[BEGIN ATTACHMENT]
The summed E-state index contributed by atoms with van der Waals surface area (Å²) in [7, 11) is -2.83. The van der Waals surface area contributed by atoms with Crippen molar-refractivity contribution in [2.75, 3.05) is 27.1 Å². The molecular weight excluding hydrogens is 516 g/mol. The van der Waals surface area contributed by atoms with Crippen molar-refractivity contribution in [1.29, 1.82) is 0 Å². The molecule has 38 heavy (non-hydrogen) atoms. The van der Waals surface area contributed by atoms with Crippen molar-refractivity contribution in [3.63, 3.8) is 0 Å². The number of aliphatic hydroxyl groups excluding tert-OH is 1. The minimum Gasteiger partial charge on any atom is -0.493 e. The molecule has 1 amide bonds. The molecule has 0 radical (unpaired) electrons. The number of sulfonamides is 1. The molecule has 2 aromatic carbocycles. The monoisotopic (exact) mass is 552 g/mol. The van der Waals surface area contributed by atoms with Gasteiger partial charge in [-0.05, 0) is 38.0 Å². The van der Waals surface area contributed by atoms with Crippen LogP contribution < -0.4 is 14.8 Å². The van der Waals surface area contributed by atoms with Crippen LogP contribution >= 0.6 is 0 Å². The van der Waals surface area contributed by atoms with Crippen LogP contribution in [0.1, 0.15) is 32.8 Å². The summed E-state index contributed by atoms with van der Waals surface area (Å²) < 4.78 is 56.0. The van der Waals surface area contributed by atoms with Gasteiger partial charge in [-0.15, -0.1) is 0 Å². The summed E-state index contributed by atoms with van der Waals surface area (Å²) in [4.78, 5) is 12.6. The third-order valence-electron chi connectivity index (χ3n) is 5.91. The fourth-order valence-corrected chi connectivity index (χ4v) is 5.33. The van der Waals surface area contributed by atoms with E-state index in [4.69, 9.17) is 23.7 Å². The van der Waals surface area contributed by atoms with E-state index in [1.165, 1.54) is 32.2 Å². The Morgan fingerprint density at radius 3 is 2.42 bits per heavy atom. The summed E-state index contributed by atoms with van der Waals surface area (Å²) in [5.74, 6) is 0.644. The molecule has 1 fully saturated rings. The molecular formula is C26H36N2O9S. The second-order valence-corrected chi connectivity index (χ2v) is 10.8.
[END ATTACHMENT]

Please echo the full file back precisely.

The summed E-state index contributed by atoms with van der Waals surface area (Å²) in [7, 11) is -2.83. The van der Waals surface area contributed by atoms with Crippen molar-refractivity contribution in [2.75, 3.05) is 27.1 Å². The molecular weight excluding hydrogens is 516 g/mol. The van der Waals surface area contributed by atoms with Crippen molar-refractivity contribution in [1.29, 1.82) is 0 Å². The molecule has 38 heavy (non-hydrogen) atoms. The van der Waals surface area contributed by atoms with Crippen molar-refractivity contribution in [3.63, 3.8) is 0 Å². The number of aliphatic hydroxyl groups excluding tert-OH is 1. The minimum Gasteiger partial charge on any atom is -0.493 e. The molecule has 1 amide bonds. The molecule has 0 radical (unpaired) electrons. The number of sulfonamides is 1. The molecule has 2 aromatic carbocycles. The monoisotopic (exact) mass is 552 g/mol. The van der Waals surface area contributed by atoms with Gasteiger partial charge in [-0.05, 0) is 38.0 Å². The van der Waals surface area contributed by atoms with Crippen LogP contribution < -0.4 is 14.8 Å². The van der Waals surface area contributed by atoms with Crippen LogP contribution >= 0.6 is 0 Å². The van der Waals surface area contributed by atoms with Crippen LogP contribution in [0.1, 0.15) is 32.8 Å². The summed E-state index contributed by atoms with van der Waals surface area (Å²) < 4.78 is 56.0. The van der Waals surface area contributed by atoms with Gasteiger partial charge in [-0.15, -0.1) is 0 Å². The summed E-state index contributed by atoms with van der Waals surface area (Å²) in [4.78, 5) is 12.6. The third-order valence-electron chi connectivity index (χ3n) is 5.91. The fourth-order valence-corrected chi connectivity index (χ4v) is 5.33. The van der Waals surface area contributed by atoms with E-state index in [4.69, 9.17) is 23.7 Å². The van der Waals surface area contributed by atoms with E-state index in [1.165, 1.54) is 32.2 Å². The Morgan fingerprint density at radius 3 is 2.42 bits per heavy atom. The summed E-state index contributed by atoms with van der Waals surface area (Å²) in [5.74, 6) is 0.644. The molecule has 1 fully saturated rings. The molecular formula is C26H36N2O9S. The second-order valence-corrected chi connectivity index (χ2v) is 10.8.